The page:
Kelley School of Business undergraduate building renamed
In a presentation ceremony March 30, IU President Michael McRobbie announced the dedication of the building to Kelley alumnus James Hodge. Hodge, president of Permal Asset Management in New York, donated $15 million for the expansion project.
“Forty years later, after the first time I set foot on this campus in fact, both the building and I are due for a facelift,” Hodge said at the ceremony, according to a press release. “It makes me feel really good to do something with the goodness that’s fallen on me, for the institution that’s done so much for me.”
The expansion and renovation are estimated to cost $60 million. In addition to Hodge’s gift, Lilly Endowment provided $33 million. A website devoted to the project is accepting donations, and as of Thursday, donors have provided more than $56 million in funding.
The current undergraduate building is almost 50 years old, and while still structurally sound, Kelley Dean Dan Smith said “the current technology and facilities are not where we want them to be for our vision of where we want to go in the future.”
Part of the renovation and expansion will increase classroom space as well as small-group study space, Smith said. The additional space will in turn affect the number of students admitted to Kelley.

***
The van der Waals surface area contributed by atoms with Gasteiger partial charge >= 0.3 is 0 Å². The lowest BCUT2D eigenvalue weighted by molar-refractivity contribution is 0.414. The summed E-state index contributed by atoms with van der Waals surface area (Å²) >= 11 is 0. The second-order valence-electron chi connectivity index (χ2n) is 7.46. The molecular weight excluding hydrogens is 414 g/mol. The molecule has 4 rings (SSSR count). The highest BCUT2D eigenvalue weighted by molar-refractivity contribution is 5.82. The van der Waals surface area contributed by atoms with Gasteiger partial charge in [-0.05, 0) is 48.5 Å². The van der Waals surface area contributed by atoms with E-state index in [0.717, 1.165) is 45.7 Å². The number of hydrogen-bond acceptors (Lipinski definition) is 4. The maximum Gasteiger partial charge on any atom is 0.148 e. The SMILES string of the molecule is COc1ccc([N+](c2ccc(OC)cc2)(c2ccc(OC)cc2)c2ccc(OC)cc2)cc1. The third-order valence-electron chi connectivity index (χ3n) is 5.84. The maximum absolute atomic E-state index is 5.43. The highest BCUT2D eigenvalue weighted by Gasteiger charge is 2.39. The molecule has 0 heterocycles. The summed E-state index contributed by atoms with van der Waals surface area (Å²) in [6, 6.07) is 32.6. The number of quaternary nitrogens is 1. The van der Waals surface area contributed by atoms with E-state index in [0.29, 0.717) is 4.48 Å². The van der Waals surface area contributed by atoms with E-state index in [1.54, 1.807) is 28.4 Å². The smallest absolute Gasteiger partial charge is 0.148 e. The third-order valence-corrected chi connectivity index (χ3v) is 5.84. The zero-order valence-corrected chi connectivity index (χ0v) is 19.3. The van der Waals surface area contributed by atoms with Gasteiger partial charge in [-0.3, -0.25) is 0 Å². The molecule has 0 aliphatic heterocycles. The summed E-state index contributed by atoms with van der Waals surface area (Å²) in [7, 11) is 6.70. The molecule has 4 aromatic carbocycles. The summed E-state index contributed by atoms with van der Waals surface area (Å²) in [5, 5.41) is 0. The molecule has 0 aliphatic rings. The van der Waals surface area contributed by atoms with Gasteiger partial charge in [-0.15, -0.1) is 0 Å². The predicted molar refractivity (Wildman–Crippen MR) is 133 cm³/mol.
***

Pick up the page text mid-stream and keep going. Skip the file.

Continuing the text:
“We will probably increase our enrollment by about 100 to 150 students each year,” Smith said. “So, over the course of four years, we’ll add between 400 and 600 more students to the Kelley School.”
The renovation will also create opportunities for distance learning and other technologies, in line with Kelley’s goal of achieving a more global presence, Smith said.
“The way business education is being delivered now requires a robust technological backbone,” said Rick Dupree, Kelley assistant dean of development and alumni relations.
He said the renovations will allow the school to utilize, among other things, the distance learning technology TelePresence, which he said he hopes will enable the school to digitally bring in CEOs and other executives from around the world.
Dupree described the renovated undergraduate facility as “a beautiful building but not opulent.”
He said he hopes the new facility will create an inviting atmosphere for students of all concentrations to stay after classes, fueling increased cross-collaboration.
The renovation and expansion will occur in two phases, he said.
In the first phase, expansion will take place in a wrap-around fashion in relation to the existing undergraduate facility. This will allow students’ schedules to remain the same, Dupree said, because students will still be able to attend classes in the current building.
Classrooms in the Godfrey Graduate and Executive Education Center will also be used. Phase one will last about two years.
The second phase will consist of renovation of the current undergraduate facility. At that time, students will attend classes in the expanded facility, Dupree said, as well as the graduate facility.
Both Smith and Dupree said the construction will not significantly interrupt classes, as noisy construction will be completed largely during evenings and weekends.